The police concluded “Always have your lights on for better visibility from Tuesday, November 1 to March 31.”

 

The Committee for Civil Liberties, Justice and Home Affairs (LIBE) of the European Parliament supported Croatia's accession to the Schengen area from the beginning of next year on Tuesday.

On Tuesday, at the session in Brussels, the committee voted with a convincing majority, 45 votes for, 8 against and 5 abstentions, that Croatia meets all the criteria for accession to the Schengen area and there are no obstacles to becoming a full member of that space without internal border controls.

After the vote at the Committee, all representatives of the European Parliament will express their opinion on this document on November 9 at the plenary session in Brussels and then forward that opinion to the Council of the EU, which makes the final decision. This concludes the role of the European Parliament in the process of Croatia's entry into the Schengen area.

"I expect that the decision voted today will also be confirmed at the mini-plenary session in November. We are now in the final phase of the procedure, which was long and demanding for Croatia. The decision of this Committee leaves no doubt that Croatia is ready for Schengen and Croatian citizens will soon be able to enjoy all the benefits of membership in the Schengen area," said Croatian MP Karlo Ressler, member of the Committee for Civil Liberties, Justice and Internal Affairs.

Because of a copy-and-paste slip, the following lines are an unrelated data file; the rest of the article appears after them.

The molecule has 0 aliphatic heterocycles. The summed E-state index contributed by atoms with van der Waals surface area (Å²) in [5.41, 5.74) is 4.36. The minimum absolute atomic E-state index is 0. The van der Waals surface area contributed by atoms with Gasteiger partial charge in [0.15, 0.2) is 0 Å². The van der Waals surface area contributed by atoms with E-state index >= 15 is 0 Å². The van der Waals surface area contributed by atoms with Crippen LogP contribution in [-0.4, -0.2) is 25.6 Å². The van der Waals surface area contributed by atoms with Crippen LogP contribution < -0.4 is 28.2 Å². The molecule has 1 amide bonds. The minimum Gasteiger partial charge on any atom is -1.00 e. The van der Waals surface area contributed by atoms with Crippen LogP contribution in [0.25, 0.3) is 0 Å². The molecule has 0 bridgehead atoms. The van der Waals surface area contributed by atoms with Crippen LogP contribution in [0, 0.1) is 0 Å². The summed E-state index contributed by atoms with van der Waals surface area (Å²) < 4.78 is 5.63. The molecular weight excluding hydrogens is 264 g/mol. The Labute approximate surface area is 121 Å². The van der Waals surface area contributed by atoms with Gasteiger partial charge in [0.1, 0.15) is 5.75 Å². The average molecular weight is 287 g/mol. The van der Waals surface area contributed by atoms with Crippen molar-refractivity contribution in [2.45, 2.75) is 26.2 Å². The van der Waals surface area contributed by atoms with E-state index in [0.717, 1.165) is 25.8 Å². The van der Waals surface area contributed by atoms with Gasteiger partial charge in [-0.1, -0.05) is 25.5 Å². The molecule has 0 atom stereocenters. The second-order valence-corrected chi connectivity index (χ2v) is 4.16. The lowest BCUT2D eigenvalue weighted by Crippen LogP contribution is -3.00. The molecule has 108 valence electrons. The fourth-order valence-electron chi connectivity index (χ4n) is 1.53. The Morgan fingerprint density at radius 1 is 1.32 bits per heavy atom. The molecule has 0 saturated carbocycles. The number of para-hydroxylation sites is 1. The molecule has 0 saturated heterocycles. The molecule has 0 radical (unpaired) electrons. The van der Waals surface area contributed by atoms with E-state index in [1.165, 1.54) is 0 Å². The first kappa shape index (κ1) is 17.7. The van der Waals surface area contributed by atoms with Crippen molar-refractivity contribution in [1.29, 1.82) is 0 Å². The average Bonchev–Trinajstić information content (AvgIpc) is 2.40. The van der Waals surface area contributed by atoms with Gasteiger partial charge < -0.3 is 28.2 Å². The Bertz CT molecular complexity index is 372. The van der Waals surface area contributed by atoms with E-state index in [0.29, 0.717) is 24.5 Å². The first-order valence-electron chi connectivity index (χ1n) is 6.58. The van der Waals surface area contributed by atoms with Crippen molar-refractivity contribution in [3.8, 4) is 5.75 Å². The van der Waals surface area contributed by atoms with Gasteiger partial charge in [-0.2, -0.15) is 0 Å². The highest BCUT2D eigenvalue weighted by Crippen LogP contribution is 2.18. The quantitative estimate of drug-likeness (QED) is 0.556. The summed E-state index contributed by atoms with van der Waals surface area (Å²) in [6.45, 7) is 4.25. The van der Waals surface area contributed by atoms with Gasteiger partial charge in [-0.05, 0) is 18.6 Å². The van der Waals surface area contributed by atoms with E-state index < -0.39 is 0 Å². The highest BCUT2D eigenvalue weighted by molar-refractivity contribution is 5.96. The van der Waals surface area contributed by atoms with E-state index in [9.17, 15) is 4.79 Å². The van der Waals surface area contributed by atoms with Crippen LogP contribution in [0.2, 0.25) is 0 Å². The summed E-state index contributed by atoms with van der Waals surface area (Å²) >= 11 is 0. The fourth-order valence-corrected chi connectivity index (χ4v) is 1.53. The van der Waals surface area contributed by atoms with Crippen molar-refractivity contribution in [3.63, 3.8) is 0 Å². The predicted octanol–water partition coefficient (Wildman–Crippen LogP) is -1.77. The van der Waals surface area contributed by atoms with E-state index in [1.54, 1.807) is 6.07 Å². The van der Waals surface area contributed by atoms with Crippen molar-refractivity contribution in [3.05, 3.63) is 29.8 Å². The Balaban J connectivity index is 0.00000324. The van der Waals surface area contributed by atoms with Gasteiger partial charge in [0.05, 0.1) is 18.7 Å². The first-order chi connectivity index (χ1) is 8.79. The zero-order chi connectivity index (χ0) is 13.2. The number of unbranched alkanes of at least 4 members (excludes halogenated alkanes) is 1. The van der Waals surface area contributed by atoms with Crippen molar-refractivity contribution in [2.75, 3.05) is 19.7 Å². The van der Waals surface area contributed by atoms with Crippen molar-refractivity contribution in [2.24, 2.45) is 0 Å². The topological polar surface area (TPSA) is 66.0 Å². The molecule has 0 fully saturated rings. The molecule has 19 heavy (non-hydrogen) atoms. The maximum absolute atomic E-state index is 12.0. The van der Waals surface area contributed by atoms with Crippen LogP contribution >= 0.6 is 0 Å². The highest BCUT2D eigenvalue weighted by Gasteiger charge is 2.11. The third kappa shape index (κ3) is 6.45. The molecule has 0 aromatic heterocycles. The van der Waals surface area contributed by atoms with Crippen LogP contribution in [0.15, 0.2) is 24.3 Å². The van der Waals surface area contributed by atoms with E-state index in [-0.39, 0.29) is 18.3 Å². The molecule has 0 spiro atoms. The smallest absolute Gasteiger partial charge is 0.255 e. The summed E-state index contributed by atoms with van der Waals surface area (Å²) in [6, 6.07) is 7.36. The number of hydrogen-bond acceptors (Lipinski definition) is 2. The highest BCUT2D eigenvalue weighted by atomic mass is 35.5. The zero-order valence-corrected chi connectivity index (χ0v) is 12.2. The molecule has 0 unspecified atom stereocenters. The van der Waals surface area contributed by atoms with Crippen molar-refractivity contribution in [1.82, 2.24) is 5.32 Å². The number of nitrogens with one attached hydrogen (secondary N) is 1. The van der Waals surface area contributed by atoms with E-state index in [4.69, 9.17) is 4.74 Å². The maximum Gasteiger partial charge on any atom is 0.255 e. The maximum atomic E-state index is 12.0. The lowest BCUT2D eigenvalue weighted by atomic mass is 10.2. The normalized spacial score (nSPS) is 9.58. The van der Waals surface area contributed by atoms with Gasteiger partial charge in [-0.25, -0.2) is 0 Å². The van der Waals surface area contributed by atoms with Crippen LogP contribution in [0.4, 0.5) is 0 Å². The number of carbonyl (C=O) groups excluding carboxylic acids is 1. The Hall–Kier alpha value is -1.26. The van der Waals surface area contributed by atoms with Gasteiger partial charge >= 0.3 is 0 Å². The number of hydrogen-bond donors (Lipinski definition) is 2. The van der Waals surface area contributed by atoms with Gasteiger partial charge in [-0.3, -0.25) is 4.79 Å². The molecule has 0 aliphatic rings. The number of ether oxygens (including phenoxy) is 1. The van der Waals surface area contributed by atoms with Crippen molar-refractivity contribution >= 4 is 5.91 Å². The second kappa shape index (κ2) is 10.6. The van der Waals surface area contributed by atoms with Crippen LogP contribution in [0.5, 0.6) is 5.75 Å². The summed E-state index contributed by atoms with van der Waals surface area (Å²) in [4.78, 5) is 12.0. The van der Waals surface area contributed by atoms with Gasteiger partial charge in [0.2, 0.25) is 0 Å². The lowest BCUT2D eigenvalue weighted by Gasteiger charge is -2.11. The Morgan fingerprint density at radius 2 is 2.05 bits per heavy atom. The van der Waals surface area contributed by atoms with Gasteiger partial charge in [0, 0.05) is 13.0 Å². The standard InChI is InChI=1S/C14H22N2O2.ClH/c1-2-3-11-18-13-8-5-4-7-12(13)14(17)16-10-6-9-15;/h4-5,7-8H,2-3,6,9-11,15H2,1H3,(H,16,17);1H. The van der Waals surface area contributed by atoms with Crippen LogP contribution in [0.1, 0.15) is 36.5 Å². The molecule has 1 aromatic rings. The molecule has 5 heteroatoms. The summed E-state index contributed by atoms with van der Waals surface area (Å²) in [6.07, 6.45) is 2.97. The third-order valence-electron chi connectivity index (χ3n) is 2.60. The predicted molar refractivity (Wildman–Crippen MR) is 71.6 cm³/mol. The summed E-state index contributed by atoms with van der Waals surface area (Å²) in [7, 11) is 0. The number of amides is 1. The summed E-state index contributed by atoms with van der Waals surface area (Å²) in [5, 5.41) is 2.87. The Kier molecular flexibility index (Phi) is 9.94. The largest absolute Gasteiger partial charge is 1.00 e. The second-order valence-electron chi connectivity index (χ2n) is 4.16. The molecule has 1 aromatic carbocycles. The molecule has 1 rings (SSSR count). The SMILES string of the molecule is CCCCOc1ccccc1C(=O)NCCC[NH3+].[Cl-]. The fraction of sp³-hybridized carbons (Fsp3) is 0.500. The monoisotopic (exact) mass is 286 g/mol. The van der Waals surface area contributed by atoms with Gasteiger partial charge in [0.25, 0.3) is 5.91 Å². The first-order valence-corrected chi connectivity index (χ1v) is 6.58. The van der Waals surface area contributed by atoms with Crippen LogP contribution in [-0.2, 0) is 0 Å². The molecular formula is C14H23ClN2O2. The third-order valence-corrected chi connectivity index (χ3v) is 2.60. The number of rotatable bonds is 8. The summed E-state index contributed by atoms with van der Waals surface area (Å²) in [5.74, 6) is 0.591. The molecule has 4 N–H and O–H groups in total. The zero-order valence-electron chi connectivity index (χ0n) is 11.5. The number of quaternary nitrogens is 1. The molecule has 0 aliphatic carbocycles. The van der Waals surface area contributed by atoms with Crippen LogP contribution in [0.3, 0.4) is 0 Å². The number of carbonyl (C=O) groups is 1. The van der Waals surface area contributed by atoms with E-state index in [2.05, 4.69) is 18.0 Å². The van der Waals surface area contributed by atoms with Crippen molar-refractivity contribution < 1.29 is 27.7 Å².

The role of the European Parliament in this decision-making is only advisory, but according to the rules of procedure, the Council, that is, the member states, must request an opinion from the Parliament. Although this opinion is not binding for the Council, it is still good that it should be positive for the sake of the political message, and also because perhaps some members who might have certain reservations about Schengen expansion are not given the opportunity to not use a possible negative opinion as an excuse for opposition.

 

This is a marathon and not a sprint. Although marathon is probably way to small a word. Yes, we will have actually done over 25 marathons by the time we have finished. Is it slow going? Yes, of course it is. But nothing worthwhile was ever completed in the blink of an eye. It is all about patience, dedication and hard work.

I can’t put into words how challenging, but at the same time, how rewarding this adventure is. And we are taking our time a little to dive into the landscapes, learn something about the history and most of all speak to the people. When you are carrying a massive rucksack on your back you do tend to stick out as a conversation point. And with our dog Toto bouncing around as well it isn’t tricky to keep the chat flowing.